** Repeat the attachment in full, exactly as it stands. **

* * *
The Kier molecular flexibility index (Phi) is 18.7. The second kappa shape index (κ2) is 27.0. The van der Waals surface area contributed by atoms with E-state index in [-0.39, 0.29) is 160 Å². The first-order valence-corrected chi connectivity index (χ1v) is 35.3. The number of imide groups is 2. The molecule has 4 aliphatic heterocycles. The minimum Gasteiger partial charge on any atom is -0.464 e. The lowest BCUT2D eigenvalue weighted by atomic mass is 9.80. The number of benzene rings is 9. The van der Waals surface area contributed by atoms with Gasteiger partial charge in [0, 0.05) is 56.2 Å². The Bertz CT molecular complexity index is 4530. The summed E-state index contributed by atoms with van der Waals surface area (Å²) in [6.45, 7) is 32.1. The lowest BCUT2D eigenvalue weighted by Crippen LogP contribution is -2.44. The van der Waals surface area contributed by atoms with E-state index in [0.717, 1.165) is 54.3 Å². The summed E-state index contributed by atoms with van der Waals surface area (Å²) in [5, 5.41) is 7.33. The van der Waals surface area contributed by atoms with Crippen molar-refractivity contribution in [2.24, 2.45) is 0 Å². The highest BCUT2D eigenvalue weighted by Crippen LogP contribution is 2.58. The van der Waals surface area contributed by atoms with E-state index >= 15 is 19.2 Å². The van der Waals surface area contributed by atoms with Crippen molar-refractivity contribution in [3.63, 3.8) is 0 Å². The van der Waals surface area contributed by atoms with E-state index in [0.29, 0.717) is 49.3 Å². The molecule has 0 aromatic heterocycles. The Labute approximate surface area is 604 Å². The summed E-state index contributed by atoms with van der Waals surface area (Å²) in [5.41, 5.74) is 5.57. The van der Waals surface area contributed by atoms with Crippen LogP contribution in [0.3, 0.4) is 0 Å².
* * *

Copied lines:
The Kier molecular flexibility index (Phi) is 18.7. The second kappa shape index (κ2) is 27.0. The van der Waals surface area contributed by atoms with E-state index in [-0.39, 0.29) is 160 Å². The first-order valence-corrected chi connectivity index (χ1v) is 35.3. The number of imide groups is 2. The molecule has 4 aliphatic heterocycles. The minimum Gasteiger partial charge on any atom is -0.464 e. The lowest BCUT2D eigenvalue weighted by atomic mass is 9.80. The number of benzene rings is 9. The van der Waals surface area contributed by atoms with Gasteiger partial charge in [0, 0.05) is 56.2 Å². The Bertz CT molecular complexity index is 4530. The summed E-state index contributed by atoms with van der Waals surface area (Å²) in [6.45, 7) is 32.1. The lowest BCUT2D eigenvalue weighted by Crippen LogP contribution is -2.44. The van der Waals surface area contributed by atoms with E-state index in [0.717, 1.165) is 54.3 Å². The summed E-state index contributed by atoms with van der Waals surface area (Å²) in [5, 5.41) is 7.33. The van der Waals surface area contributed by atoms with Crippen molar-refractivity contribution in [2.24, 2.45) is 0 Å². The highest BCUT2D eigenvalue weighted by Crippen LogP contribution is 2.58. The van der Waals surface area contributed by atoms with E-state index >= 15 is 19.2 Å². The van der Waals surface area contributed by atoms with Crippen molar-refractivity contribution in [3.63, 3.8) is 0 Å². The van der Waals surface area contributed by atoms with E-state index in [0.29, 0.717) is 49.3 Å². The molecule has 0 aromatic heterocycles. The Labute approximate surface area is 604 Å². The summed E-state index contributed by atoms with van der Waals surface area (Å²) in [5.41, 5.74) is 5.57. The van der Waals surface area contributed by atoms with Crippen LogP contribution in [0.3, 0.4) is 0 Å².